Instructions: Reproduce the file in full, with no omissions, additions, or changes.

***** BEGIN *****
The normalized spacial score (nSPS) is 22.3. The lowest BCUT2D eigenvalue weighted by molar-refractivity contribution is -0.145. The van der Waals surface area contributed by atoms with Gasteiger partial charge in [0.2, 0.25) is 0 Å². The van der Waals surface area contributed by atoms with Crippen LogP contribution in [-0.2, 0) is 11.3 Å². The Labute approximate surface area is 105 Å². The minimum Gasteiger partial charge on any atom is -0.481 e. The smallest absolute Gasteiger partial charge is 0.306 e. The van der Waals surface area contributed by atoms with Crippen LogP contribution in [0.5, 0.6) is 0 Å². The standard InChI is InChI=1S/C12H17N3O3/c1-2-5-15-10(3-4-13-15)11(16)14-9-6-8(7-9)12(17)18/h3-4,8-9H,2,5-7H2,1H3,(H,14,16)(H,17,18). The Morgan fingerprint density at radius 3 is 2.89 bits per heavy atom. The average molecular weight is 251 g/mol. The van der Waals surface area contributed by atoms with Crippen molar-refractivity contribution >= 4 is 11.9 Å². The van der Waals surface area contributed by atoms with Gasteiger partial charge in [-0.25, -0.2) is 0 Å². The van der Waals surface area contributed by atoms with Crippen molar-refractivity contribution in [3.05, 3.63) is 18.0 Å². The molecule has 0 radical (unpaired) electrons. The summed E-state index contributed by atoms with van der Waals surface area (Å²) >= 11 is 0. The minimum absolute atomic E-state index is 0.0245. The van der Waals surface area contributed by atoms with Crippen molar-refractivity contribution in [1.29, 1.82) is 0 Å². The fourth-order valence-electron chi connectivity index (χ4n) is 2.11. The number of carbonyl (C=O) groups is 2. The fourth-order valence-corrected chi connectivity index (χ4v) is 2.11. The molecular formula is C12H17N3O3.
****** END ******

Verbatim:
The normalized spacial score (nSPS) is 22.3. The lowest BCUT2D eigenvalue weighted by molar-refractivity contribution is -0.145. The van der Waals surface area contributed by atoms with Gasteiger partial charge in [0.2, 0.25) is 0 Å². The van der Waals surface area contributed by atoms with Crippen LogP contribution in [-0.2, 0) is 11.3 Å². The Labute approximate surface area is 105 Å². The minimum Gasteiger partial charge on any atom is -0.481 e. The smallest absolute Gasteiger partial charge is 0.306 e. The van der Waals surface area contributed by atoms with Crippen LogP contribution in [0.5, 0.6) is 0 Å². The standard InChI is InChI=1S/C12H17N3O3/c1-2-5-15-10(3-4-13-15)11(16)14-9-6-8(7-9)12(17)18/h3-4,8-9H,2,5-7H2,1H3,(H,14,16)(H,17,18). The Morgan fingerprint density at radius 3 is 2.89 bits per heavy atom. The average molecular weight is 251 g/mol. The van der Waals surface area contributed by atoms with Crippen molar-refractivity contribution >= 4 is 11.9 Å². The van der Waals surface area contributed by atoms with Gasteiger partial charge in [-0.25, -0.2) is 0 Å². The van der Waals surface area contributed by atoms with Crippen molar-refractivity contribution in [3.05, 3.63) is 18.0 Å². The molecule has 0 radical (unpaired) electrons. The summed E-state index contributed by atoms with van der Waals surface area (Å²) >= 11 is 0. The minimum absolute atomic E-state index is 0.0245. The van der Waals surface area contributed by atoms with Crippen molar-refractivity contribution in [1.29, 1.82) is 0 Å². The fourth-order valence-electron chi connectivity index (χ4n) is 2.11. The number of carbonyl (C=O) groups is 2. The fourth-order valence-corrected chi connectivity index (χ4v) is 2.11. The molecular formula is C12H17N3O3.